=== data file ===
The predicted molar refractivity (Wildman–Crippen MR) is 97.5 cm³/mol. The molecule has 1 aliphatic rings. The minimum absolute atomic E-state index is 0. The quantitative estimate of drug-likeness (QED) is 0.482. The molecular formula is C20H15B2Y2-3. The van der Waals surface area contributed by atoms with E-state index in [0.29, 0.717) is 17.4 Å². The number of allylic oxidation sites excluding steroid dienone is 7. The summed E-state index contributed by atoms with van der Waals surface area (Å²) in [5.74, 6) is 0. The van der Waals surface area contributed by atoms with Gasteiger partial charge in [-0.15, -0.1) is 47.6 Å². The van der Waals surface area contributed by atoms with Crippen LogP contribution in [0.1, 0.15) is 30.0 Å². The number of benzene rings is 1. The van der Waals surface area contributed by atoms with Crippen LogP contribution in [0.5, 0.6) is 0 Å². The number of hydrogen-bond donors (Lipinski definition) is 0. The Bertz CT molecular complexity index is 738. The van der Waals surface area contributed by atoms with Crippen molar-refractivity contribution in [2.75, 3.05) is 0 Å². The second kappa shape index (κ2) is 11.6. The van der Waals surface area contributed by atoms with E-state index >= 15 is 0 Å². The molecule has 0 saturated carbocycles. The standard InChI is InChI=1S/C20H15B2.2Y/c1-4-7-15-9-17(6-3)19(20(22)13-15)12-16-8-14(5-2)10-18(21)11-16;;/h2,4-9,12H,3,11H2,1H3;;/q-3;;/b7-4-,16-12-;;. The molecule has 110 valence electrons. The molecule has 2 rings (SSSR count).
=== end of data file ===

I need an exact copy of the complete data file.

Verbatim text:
The predicted molar refractivity (Wildman–Crippen MR) is 97.5 cm³/mol. The molecule has 1 aliphatic rings. The minimum absolute atomic E-state index is 0. The quantitative estimate of drug-likeness (QED) is 0.482. The molecular formula is C20H15B2Y2-3. The van der Waals surface area contributed by atoms with E-state index in [0.29, 0.717) is 17.4 Å². The number of allylic oxidation sites excluding steroid dienone is 7. The summed E-state index contributed by atoms with van der Waals surface area (Å²) in [5.74, 6) is 0. The van der Waals surface area contributed by atoms with Gasteiger partial charge in [-0.15, -0.1) is 47.6 Å². The van der Waals surface area contributed by atoms with Crippen LogP contribution in [0.1, 0.15) is 30.0 Å². The number of benzene rings is 1. The van der Waals surface area contributed by atoms with Crippen LogP contribution in [0.5, 0.6) is 0 Å². The number of hydrogen-bond donors (Lipinski definition) is 0. The Bertz CT molecular complexity index is 738. The van der Waals surface area contributed by atoms with Crippen molar-refractivity contribution in [2.75, 3.05) is 0 Å². The second kappa shape index (κ2) is 11.6. The van der Waals surface area contributed by atoms with E-state index >= 15 is 0 Å². The molecule has 0 saturated carbocycles. The standard InChI is InChI=1S/C20H15B2.2Y/c1-4-7-15-9-17(6-3)19(20(22)13-15)12-16-8-14(5-2)10-18(21)11-16;;/h2,4-9,12H,3,11H2,1H3;;/q-3;;/b7-4-,16-12-;;. The molecule has 110 valence electrons. The molecule has 2 rings (SSSR count).